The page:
A DNS hijacking campaign has been discovered targeting Banco de Brasil and Itau Unibanco customer credentials through the end-user IoT devices.
Radware researchers said this is the first time modems and routers have been remotely exploited for performing DNS hijacking and as a result of the compromise any device with internet access in the home of an affected user is prone to be redirected to the fake websites, according to an 10 August advisory from the firm.
All the while, the user is completely unaware of the change since the hijacking works without crafting or changing URLs in the user's browser.
The attack redirects users seeking popular financial site, such as those used to pay a bill or check a bank statement, to a phishing site instead. Researchers said the malicious DNS server controlling the attacks effectively becomes the middleman that provides the malicious actor with the flexibility to bring up fake portals and web fronts to collect sensitive information from users whose routers were infected.
"Using a global network of honeypots, researchers discovered malicious servers attempting to reconfigure vulnerable IoT devices in Brazil using an unauthenticated remote configuration url which changes the DNS server settings of the modems/routers and resulting in all name resolution within the home of the affected consumers to be routed through malicious DNS servers," the firm said in the advisory.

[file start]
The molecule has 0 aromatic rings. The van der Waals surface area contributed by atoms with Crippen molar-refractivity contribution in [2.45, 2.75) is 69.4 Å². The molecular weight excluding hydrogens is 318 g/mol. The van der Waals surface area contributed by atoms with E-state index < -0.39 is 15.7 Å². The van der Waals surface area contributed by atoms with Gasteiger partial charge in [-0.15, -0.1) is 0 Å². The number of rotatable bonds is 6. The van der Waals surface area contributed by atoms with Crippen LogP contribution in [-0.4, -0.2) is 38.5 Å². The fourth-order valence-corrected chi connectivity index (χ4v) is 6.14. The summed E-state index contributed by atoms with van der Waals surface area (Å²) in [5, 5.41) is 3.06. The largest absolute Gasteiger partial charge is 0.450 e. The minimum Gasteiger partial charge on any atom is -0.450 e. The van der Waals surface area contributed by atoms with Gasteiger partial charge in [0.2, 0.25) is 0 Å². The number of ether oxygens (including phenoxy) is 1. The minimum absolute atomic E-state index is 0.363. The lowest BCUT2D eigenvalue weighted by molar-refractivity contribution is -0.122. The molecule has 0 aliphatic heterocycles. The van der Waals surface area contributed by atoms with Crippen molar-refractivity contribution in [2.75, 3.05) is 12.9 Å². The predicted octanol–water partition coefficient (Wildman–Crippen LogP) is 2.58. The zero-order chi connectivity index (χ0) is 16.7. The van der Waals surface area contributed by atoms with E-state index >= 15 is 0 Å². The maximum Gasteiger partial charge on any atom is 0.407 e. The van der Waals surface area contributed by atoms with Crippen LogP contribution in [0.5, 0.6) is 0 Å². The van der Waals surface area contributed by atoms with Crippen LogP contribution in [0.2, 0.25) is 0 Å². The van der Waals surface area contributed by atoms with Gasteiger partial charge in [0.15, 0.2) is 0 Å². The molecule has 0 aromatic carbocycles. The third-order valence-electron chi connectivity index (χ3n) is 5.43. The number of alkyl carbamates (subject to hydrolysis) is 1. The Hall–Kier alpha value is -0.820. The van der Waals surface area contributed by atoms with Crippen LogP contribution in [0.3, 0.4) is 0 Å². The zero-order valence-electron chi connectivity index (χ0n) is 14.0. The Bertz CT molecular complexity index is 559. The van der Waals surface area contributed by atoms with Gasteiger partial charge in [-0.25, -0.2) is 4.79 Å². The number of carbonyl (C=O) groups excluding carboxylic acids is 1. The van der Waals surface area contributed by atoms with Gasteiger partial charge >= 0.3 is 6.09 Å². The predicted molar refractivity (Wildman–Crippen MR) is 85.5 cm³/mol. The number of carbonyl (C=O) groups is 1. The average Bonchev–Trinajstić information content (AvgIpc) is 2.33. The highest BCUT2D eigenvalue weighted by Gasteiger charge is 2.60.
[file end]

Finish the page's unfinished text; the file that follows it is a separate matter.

"The malicious DNS servers were set up as such to respond like any ISP DNS server for most of the queries with the exception of two hostnames owned by two of the largest financial institutions in Brazil."
These attacks are unique because while most IoT botnets are used to perform DDoS attacks, mine cryptocurrency, provide anonymising proxy services to conceal attacks, and collect confidential information, these attacks target the IoT device owner rather than other entities.
Radware has notified the targeted banks that were being spoofed in the malicious campaign and is working with the cloud provider hosting the malicious DNS and websites to take down the servers responsible for the attacks.
In order to protect themselves, users are instructed to remain vigilant in their cyber-endeavors and pay attention to browser warnings notifications explicitly warn when users are not on secure connections and when the certificate of the site does not match the bank's hostname.
Users should also ensure their devices always remain up to date.